• The uprising — which was violent, not peaceful — would likely not have been successful were it not for foreign military intervention and aid. Foreign media outlets, particularly Qatar’s Al Jazeera and Saudi Arabia’s Al Arabiya, also spread unsubstantiated rumors about Qaddafi and the Libyan government.
  • The NATO bombing plunged Libya into a humanitarian disaster, killing thousands of people and displacing hundreds of thousands more, transforming Libya from the African country with the highest standard of living into a war-torn failed state.

Myth that Qaddafi would massacre civilians and the lack of intel

“Despite his rhetoric, the proposition that Muammar Gaddafi would have ordered the massacre of civilians in Benghazi was not supported by the available evidence,” the Foreign Affairs Committee states clearly.
“While Muammar Gaddafi certainly threatened violence against those who took up arms against his rule, this did not necessarily translate into a threat to everyone in Benghazi,” the report continues. “In short, the scale of the threat to civilians was presented with unjustified certainty.”

The summary of the report also notes that the war “was not informed by accurate intelligence.” It adds, “US intelligence officials reportedly described the intervention as ‘an intelligence-light decision.'”
This flies in the face of what political figures claimed in the lead-up to the NATO bombing. After violent protests erupted in Libya in February, and Benghazi — Libya’s second-largest city — was taken over by rebels, exiled opposition figures like Soliman Bouchuiguir, president of the Europe-based Libyan League for Human Rights, claimed that, if Qaddafi retook the city, “There will be a real bloodbath, a massacre like we saw in Rwanda.”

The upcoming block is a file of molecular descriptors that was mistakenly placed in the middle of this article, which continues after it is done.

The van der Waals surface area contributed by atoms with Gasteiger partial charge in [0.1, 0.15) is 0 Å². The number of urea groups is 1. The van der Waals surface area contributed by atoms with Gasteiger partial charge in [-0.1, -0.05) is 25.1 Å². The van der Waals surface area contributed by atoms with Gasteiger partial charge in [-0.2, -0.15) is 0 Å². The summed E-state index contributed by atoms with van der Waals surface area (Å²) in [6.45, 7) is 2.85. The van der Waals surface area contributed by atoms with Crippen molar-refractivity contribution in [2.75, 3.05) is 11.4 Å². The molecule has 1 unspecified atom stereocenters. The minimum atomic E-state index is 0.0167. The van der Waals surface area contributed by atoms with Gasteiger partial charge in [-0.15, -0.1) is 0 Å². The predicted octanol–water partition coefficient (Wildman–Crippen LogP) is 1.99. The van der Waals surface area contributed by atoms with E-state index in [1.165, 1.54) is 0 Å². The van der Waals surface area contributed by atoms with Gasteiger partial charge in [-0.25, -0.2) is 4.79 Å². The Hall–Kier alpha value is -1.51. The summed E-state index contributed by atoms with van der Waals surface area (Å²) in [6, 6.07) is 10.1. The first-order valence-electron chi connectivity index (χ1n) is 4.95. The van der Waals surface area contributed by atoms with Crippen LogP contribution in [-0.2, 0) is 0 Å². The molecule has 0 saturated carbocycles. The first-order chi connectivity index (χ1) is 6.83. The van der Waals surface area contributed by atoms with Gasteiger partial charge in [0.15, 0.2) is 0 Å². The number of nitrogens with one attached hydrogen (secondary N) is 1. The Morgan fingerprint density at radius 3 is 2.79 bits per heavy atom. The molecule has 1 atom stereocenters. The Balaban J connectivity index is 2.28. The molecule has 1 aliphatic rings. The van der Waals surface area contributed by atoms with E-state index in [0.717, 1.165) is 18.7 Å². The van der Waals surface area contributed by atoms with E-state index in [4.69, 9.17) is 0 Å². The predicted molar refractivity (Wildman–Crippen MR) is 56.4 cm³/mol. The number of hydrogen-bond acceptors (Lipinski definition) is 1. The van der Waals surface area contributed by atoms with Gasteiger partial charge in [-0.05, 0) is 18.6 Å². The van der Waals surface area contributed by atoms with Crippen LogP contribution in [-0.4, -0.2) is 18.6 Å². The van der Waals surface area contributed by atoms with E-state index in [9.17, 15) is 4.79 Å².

The British Parliament’s report, however, notes that the Libyan government had retaken towns from rebels in early February 2011, before NATO launched its air strike campaign, and Qaddafi’s forces had not attacked civilians.
On March 17, 2011, the report points outtwo days before NATO began bombing — Qaddafi told rebels in Benghazi, “Throw away your weapons, exactly like your brothers in Ajdabiya and other places did. They laid down their arms and they are safe. We never pursued them at all.”

The Foreign Affairs Committee adds that, when Libyan government forces retook the town of Ajdabiya in February, they did not attack civilians. Qaddafi “also attempted to appease protesters in Benghazi with an offer of development aid before finally deploying troops,” the report adds.
In another example, the report indicates that, after fighting in February and March in the city Misrata — Libya’s third-largest city, which had also been seized by rebels — just around 1 percent of people killed by the Libyan government were women or children.